This small family car segment is the biggest in Europe, accounting for about 30 per cent of total European sales and likely to reach 4.3 million in 2011.
But the key to bigger profits for Ford Europe lies in the fact that this Focus is designed to spawn other models too. Ford will use many of the engines, suspensions and other crucial components to build the C-Max and Grand C-Max minivans, the Kuga SUV and perhaps a convertible. This could add more than 100,000 extra vehicles in a good year to Ford’s production, and transform its profitability.
And Ford Europe’s money-making ability does need to be transformed.
Investment bank Morgan Stanley said in a report last year that Ford Europe would make EBIT (earnings before interest and tax) margins of 1.8 per cent this year, and 3.3 per cent in 2012.
Not good enough
Professor Ferdinand Dudenhoeffer of the Center for Automotive Research at the University of Duisberg-Essen says he doesn’t think this is good enough.
“They (Ford Europe) have to go to EBIT of five to six per cent. Hyundai is a volume seller and it has an EBIT above five per cent. VW is getting closer to that number. Toyota clearly had been above that number and they will come back after the recall disaster,”
Hyundai of South Korea and its subsidiary Kia are storming across Europe with their affordable, well made and classy looking cars. According to IHS Global Insight the Golf-category Hyundai i30 and Kia C’eed now stand at 6th and 9th in the European Union sales league.
Toyota took a hit to its sales after the various recalls and unintended acceleration claims.
Dudenhoeffer is impressed with Ford Europe’s ability to make cars efficiently.
“This lower medium (small family car) segment calls for scale economies, and Ford knows how to do that. Ford will market the car aggressively and they will earn money because of the many markets this world car will serve,” Dudenhoeffer said.
Dudenhoeffer reckons Ford has been clever to incorporate some upmarket features into the Focus, but despite increasing quality, the car is unlikely to tempt buyers away from small and classy competitors like the BMW 1 series and Audi A3.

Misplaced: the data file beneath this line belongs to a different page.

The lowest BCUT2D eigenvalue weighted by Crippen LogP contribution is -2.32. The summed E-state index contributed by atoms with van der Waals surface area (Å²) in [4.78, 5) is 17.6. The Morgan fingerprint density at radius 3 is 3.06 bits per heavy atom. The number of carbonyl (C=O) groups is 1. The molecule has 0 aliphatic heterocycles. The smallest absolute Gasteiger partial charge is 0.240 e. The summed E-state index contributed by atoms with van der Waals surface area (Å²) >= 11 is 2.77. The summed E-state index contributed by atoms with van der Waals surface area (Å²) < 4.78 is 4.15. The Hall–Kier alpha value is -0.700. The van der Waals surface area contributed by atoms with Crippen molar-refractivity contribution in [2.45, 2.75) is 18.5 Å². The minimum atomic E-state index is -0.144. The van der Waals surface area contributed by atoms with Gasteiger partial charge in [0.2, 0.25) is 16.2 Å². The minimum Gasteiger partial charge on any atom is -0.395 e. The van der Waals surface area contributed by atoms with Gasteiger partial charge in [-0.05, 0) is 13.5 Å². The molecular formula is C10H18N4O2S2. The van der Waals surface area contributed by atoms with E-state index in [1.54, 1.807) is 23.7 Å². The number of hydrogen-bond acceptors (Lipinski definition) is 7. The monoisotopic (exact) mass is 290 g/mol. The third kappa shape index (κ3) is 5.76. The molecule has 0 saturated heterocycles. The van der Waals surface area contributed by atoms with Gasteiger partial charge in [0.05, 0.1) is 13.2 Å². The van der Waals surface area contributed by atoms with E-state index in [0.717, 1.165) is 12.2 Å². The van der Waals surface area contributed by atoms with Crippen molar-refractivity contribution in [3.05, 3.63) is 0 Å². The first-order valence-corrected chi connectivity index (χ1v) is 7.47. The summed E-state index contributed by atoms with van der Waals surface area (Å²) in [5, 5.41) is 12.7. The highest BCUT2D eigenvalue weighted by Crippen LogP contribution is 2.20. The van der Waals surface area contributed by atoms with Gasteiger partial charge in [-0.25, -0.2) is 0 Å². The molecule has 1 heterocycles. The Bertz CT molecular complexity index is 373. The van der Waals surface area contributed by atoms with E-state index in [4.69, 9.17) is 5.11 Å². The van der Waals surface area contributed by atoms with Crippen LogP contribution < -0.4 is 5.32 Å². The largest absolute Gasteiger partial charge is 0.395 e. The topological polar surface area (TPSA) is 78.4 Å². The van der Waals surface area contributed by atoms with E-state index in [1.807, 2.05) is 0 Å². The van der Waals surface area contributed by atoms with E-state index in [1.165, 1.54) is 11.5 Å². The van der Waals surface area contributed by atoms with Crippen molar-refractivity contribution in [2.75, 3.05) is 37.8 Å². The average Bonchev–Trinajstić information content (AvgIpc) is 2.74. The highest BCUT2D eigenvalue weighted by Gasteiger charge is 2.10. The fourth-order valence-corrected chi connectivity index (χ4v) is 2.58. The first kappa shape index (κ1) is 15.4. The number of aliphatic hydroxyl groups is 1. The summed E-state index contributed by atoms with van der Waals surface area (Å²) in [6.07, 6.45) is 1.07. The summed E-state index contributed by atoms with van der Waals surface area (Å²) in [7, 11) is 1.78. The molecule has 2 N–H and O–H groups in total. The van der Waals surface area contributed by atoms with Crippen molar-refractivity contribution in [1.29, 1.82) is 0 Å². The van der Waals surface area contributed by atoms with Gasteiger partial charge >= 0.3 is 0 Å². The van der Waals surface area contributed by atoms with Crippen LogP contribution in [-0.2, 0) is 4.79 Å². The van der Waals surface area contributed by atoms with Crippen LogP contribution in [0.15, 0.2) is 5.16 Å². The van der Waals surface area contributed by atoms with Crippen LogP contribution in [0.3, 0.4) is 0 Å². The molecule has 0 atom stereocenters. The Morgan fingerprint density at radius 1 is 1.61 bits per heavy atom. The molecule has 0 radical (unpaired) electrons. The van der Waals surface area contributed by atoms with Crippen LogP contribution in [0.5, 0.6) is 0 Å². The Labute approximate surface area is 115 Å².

“Ford is offering high-technology driving assistance features. Ford is the first carmaker to democratize these features. This is a big competitive advantage. Second, the design of the car is great. Third, they will offer good quality. However, I don’t think that they will reach Audi A3 or BMW 1 series customers. That is another market. Ford has to compete with the Golf, Astra (from GM Europe’s Opel/Vauxhall), Peugeot, Renault (of France) and Hyundai, Toyota. That is the name of the game,” said Dudenhoeffer.
Global Insight’s Fletcher said, despite the likelihood of sales success, Ford is being attacked from below by the Koreans, and from above by the premium German manufacturers.
“The Ford Focus is being squeezed by the premium A3 and BMW 1 series from above and at the other end by Hyundai and Kia putting upward pressure” Fletcher said.
The Koreans perhaps have the ultimate ace card. Their prices are up to 15 per cent cheaper than comparative European ones.
Because European sales are likely to stagnate in 2011, and the industry still retains massive and debilitating overcapacity of around 30 per cent, manufacturers will be sorely tempted to instigate price and incentive wars to move the metal. Fletcher is impressed by Ford’s efforts to avoid this.
“Ford has been trying to avoid incentive wars and trying what it calls “fair pricing”. It has seen sales dwindle because of that, but in the long run it will probably present better profitability for them. I expect them to produce profitably, but the level of overcapacity in Europe is a big problem,” Fletcher said.
Morgan Stanley, in a report, said rumors of a price war in Europe were exaggerated.
“Recent data has shown a tough but stable pricing environment, contrary to market fears of a European pricing war,” Morgan Stanley said.
The Focus has a tough mission as it seeks to be all things to all markets. Ford must be hoping that the Focus doesn’t go the way of the ill fated European Mondeo in the 1990s which failed its test as a Ford Contour and Mercury Mystique in the U.S, or the unloved little Escort in the 1980s. This time higher gas prices and changing U.S. demands augur better for the latest Focus.
Neil Winton – February 5, 2011